WASHINGTON, April 12, 2021 -- Spiders are master builders, expertly weaving strands of silk into intricate 3D webs that serve as the spider's home and hunting ground. If humans could enter the spider's world, they could learn about web construction, arachnid behavior and more. Today, scientists report that they have translated the structure of a web into music, which could have applications ranging from better 3D printers to cross-species communication and otherworldly musical compositions.
The researchers will present their results today at the spring meeting of the American Chemical Society (ACS). ACS Spring 2021 is being held online April 5-30. Live sessions will be hosted April 5-16, and on-demand and networking content will continue through April 30. The meeting features nearly 9,000 presentations on a wide range of science topics.
"The spider lives in an environment of vibrating strings," says Markus Buehler, Ph.D., the project's principal investigator, who is presenting the work. "They don't see very well, so they sense their world through vibrations, which have different frequencies." Such vibrations occur, for example, when the spider stretches a silk strand during construction, or when the wind or a trapped fly moves the web.
Buehler, who has long been interested in music, wondered if he could extract rhythms and melodies of non-human origin from natural materials, such as spider webs. "Webs could be a new source for musical inspiration that is very different from the usual human experience," he says. In addition, by experiencing a web through hearing as well as vision, Buehler and colleagues at the Massachusetts Institute of Technology (MIT), together with collaborator Tomás Saraceno at Studio Tomás Saraceno, hoped to gain new insights into the 3D architecture and construction of webs.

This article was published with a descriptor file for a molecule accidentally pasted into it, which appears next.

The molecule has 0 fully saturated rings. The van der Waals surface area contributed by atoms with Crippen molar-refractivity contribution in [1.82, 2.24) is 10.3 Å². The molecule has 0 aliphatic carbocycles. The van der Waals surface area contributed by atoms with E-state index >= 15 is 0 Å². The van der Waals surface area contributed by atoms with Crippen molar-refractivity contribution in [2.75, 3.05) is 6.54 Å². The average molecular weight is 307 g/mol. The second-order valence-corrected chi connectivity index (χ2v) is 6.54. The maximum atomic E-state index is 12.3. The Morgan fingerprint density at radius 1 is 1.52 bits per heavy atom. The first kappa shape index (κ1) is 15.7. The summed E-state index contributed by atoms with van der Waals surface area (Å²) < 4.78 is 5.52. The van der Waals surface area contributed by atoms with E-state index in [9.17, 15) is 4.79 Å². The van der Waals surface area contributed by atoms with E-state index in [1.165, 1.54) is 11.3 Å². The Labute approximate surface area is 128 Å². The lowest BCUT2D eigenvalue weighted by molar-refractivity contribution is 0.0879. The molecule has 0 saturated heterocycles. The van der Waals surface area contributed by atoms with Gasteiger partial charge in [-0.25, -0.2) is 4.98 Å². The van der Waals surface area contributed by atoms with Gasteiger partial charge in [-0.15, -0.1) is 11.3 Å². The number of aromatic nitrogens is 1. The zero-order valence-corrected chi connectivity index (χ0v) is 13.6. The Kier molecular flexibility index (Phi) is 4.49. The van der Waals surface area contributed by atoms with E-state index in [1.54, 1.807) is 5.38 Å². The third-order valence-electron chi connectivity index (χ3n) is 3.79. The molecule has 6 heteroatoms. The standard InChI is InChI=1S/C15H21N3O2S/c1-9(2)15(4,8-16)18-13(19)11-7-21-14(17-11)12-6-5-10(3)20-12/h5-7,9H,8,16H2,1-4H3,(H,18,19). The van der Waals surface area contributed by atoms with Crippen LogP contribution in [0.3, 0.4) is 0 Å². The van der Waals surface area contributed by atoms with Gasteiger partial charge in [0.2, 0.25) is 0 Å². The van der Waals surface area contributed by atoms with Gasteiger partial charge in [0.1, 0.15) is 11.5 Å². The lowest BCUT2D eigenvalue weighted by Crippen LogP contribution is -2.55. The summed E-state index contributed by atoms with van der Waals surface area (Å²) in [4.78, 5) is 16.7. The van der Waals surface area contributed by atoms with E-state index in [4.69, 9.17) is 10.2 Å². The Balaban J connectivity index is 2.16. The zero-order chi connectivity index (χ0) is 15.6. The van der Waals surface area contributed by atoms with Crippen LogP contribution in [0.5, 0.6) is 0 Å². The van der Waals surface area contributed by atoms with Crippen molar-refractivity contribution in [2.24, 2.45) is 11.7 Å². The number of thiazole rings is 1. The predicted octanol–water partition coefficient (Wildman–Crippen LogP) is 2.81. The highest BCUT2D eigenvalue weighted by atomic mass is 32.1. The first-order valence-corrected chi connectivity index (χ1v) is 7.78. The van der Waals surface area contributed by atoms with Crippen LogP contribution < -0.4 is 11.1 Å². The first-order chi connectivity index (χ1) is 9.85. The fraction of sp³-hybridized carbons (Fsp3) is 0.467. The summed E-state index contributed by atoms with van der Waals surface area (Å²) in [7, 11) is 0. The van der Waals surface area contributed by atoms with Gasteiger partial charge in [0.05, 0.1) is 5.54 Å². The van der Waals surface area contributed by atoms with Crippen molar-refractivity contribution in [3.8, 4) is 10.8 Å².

With these goals in mind, the researchers scanned a natural spider web with a laser to capture 2D cross-sections and then used computer algorithms to reconstruct the web's 3D network. The team assigned different frequencies of sound to strands of the web, creating "notes" that they combined in patterns based on the web's 3D structure to generate melodies. The researchers then created a harp-like instrument and played the spider web music in several live performances around the world.
The team also made a virtual reality setup that allowed people to visually and audibly "enter" the web. "The virtual reality environment is really intriguing because your ears are going to pick up structural features that you might see but not immediately recognize," Buehler says. "By hearing it and seeing it at the same time, you can really start to understand the environment the spider lives in."